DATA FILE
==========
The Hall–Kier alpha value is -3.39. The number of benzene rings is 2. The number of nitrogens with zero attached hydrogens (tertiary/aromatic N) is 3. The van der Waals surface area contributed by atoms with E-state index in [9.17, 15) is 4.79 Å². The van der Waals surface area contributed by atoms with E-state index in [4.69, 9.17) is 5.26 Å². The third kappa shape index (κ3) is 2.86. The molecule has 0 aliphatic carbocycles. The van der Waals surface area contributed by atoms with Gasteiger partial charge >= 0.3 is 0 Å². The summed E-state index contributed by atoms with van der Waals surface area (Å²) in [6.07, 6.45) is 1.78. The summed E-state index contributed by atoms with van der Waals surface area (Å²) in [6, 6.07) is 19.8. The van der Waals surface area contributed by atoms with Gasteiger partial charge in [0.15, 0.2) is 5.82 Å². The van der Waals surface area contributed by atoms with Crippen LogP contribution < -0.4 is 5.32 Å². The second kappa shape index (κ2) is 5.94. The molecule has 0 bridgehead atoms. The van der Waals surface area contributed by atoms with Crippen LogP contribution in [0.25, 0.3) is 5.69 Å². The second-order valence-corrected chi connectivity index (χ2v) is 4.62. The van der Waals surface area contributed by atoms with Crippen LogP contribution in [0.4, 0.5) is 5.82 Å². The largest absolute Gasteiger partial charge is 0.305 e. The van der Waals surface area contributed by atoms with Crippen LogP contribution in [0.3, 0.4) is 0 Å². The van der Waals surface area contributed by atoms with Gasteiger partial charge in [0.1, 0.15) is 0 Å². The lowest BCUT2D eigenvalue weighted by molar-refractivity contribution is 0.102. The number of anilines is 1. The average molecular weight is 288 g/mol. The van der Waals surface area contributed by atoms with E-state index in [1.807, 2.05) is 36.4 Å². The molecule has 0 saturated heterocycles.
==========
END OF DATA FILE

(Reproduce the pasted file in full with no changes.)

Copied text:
The Hall–Kier alpha value is -3.39. The number of benzene rings is 2. The number of nitrogens with zero attached hydrogens (tertiary/aromatic N) is 3. The van der Waals surface area contributed by atoms with E-state index in [9.17, 15) is 4.79 Å². The van der Waals surface area contributed by atoms with E-state index in [4.69, 9.17) is 5.26 Å². The third kappa shape index (κ3) is 2.86. The molecule has 0 aliphatic carbocycles. The van der Waals surface area contributed by atoms with Gasteiger partial charge >= 0.3 is 0 Å². The summed E-state index contributed by atoms with van der Waals surface area (Å²) in [6.07, 6.45) is 1.78. The summed E-state index contributed by atoms with van der Waals surface area (Å²) in [6, 6.07) is 19.8. The van der Waals surface area contributed by atoms with Gasteiger partial charge in [0.15, 0.2) is 5.82 Å². The van der Waals surface area contributed by atoms with Crippen LogP contribution < -0.4 is 5.32 Å². The second kappa shape index (κ2) is 5.94. The molecule has 0 bridgehead atoms. The van der Waals surface area contributed by atoms with Crippen LogP contribution in [0.25, 0.3) is 5.69 Å². The second-order valence-corrected chi connectivity index (χ2v) is 4.62. The van der Waals surface area contributed by atoms with Crippen LogP contribution in [0.4, 0.5) is 5.82 Å². The largest absolute Gasteiger partial charge is 0.305 e. The van der Waals surface area contributed by atoms with Crippen LogP contribution in [0.3, 0.4) is 0 Å². The van der Waals surface area contributed by atoms with Gasteiger partial charge in [0.1, 0.15) is 0 Å². The lowest BCUT2D eigenvalue weighted by molar-refractivity contribution is 0.102. The number of anilines is 1. The average molecular weight is 288 g/mol. The van der Waals surface area contributed by atoms with E-state index in [1.807, 2.05) is 36.4 Å². The molecule has 0 saturated heterocycles.